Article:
Over the years I have come to learn prospective clients often explain their dog’s behavior due to past experiences.  If the dog was rescued or adopted from a humane society, his behavior has been formed by a traumatic experience in his life.  If it’s a puppy they have had since 8 weeks, it’s because he’s an alpha dog, because of his breed, or again, a traumatic experience in the dog’s life.   If you have a dog misbehaving, should we rationalize his behavior because we feel sorry for the pooch or should be take charge and do something about it?

Do we make excuses and “live with it”, if we have an abusive spouse or do we do something about it?  Do we rationalize our spouse’s bad behavior because they came from an abusive home or experienced trauma or do we do something about it?  With humans we can get the authorities involved, seek counseling and change behavior.  This works because humans have the ability to think, rationalize and learn through behavior modification techniques taught by counselors.  With dogs we cannot teach them anger management skills because a dog’s brain is not hard wired that way.  You have to use dog psychology to change dog behavior.  You can talk and plead with your dog all you want and all they get out of it is attention (which reinforces behavior) and they hear “blah, blah, blah, blah, mommy”.   Assuming the dog knows Mommy already.   Stop making excuses, “he’s never liked men” and get down in the muck and do some work.  Especially with aggression issues, I always recommend a professional trainer.  You would be surprised the progress that can be made with a few weeks of board and train followed up with handler lessons.

First of all, to change a dog’s behavior we need to change our mind set.  Stop feeling sorry for the dog and take control.  Affection is all good, but only when the dog is in a calm, relaxed state of mind.  Do not pet, talk, comfort a dog when they are nervous, growling, or in an alert state of mind.  If you do, you will be encouraging or rewarding the behavior.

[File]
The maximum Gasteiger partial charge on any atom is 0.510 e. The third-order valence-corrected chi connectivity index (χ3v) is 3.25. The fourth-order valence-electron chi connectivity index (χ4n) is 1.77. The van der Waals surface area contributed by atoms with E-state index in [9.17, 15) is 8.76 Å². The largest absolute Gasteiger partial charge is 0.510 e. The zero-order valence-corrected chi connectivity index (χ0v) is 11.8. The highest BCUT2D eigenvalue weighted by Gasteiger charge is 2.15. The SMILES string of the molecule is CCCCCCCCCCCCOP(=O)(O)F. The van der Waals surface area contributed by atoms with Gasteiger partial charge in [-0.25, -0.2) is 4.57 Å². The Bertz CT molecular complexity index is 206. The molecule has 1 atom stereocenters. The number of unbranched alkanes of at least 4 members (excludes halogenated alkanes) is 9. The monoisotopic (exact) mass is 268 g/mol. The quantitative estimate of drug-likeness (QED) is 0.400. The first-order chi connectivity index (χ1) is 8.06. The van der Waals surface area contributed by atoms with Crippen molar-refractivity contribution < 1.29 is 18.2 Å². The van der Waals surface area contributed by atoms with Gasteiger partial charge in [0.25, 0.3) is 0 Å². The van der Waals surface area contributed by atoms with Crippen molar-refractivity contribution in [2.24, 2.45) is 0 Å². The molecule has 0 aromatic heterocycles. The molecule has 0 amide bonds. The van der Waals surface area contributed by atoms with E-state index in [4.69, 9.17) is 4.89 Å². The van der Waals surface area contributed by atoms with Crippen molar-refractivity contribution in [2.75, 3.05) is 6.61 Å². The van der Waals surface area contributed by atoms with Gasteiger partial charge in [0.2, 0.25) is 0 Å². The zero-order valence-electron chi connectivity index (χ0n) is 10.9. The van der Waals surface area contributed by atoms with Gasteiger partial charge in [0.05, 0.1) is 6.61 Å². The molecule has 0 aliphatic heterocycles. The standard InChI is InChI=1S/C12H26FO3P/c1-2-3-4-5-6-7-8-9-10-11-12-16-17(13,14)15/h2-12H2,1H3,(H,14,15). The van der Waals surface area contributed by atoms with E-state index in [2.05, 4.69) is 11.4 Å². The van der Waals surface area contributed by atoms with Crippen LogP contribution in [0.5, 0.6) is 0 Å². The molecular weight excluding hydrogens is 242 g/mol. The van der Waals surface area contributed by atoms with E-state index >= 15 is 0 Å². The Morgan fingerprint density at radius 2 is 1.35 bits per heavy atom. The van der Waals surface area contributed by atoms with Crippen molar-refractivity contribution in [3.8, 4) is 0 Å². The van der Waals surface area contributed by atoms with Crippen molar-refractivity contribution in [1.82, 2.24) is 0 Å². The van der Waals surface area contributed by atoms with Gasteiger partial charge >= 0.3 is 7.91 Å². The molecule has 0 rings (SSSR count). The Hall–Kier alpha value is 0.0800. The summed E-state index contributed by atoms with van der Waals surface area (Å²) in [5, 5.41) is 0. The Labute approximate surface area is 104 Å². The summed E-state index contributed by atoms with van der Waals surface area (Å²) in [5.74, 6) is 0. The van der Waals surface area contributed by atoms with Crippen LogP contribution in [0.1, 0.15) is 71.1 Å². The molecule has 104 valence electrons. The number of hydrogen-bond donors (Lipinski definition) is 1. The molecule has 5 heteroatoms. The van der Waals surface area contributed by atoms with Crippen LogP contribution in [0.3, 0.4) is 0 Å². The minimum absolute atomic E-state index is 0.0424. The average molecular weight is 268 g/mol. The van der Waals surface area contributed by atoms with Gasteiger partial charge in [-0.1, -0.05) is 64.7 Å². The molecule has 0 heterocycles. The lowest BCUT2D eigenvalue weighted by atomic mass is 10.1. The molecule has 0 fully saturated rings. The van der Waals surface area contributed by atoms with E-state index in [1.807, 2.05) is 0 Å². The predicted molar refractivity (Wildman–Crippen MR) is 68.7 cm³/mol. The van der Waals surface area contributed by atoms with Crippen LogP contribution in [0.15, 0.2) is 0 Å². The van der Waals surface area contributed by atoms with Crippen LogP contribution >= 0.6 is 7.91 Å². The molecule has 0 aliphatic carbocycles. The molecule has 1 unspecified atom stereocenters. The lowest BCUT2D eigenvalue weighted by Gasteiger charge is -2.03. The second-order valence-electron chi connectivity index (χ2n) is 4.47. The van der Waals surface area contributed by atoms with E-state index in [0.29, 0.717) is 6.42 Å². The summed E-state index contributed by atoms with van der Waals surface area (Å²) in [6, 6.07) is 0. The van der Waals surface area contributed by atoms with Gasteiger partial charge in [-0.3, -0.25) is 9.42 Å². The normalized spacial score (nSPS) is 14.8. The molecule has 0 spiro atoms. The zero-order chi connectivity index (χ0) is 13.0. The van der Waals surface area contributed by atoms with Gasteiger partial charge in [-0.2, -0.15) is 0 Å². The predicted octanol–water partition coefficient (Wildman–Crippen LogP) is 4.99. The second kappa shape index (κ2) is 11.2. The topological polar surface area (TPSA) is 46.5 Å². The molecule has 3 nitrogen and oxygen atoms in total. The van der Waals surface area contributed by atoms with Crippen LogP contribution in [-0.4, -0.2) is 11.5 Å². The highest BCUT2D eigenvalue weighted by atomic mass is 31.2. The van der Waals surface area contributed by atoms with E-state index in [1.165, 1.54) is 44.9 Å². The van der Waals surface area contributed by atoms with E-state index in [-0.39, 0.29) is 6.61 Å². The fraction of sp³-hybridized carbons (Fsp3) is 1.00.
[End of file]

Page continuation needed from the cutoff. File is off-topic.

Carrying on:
Follow that up with rules.  Dog’s love rules and if you do not teach the rules the dog makes them up as he goes along.  #1 rule: Dog doesn’t make the rules!   From this point forward dog now works for a living.  No more free food.  He sits, downs, speaks, does something different each time you feed your dog.  You eat dinner first while dog goes and lies down, away from the table.  After you are finished then the dog eats, but first he must do something for his food.

When you go for a walk, does your dog drag you out the door and around the block (thus setting the rules) or does dog sit at door, waits for you to exit, follows you out the door and walks nice next you with a loose leash?  It all depends on who is making the rules for the walk.  Yes! There are now rules for the walk.

I’ve often heard people tell me that my dogs behave better than their kids.  Everyone always gets a chuckle out of that comment.  Your dog can mind better than your kids too, it only takes, rules, consistency, and exercise.  The difference between dogs and children are that children are human.  They have the ability to think, rationalize, which is followed up by debate whether they can have a Facebook page, car, or stay at the beach over night with their friends.  Dogs don’t think in the future, they only live in the now.  So, now you know the difference between animal and human psychology.  No more excuses!  Take control, be a leader, be fair, consistent and your dog will behave better than your kids too!

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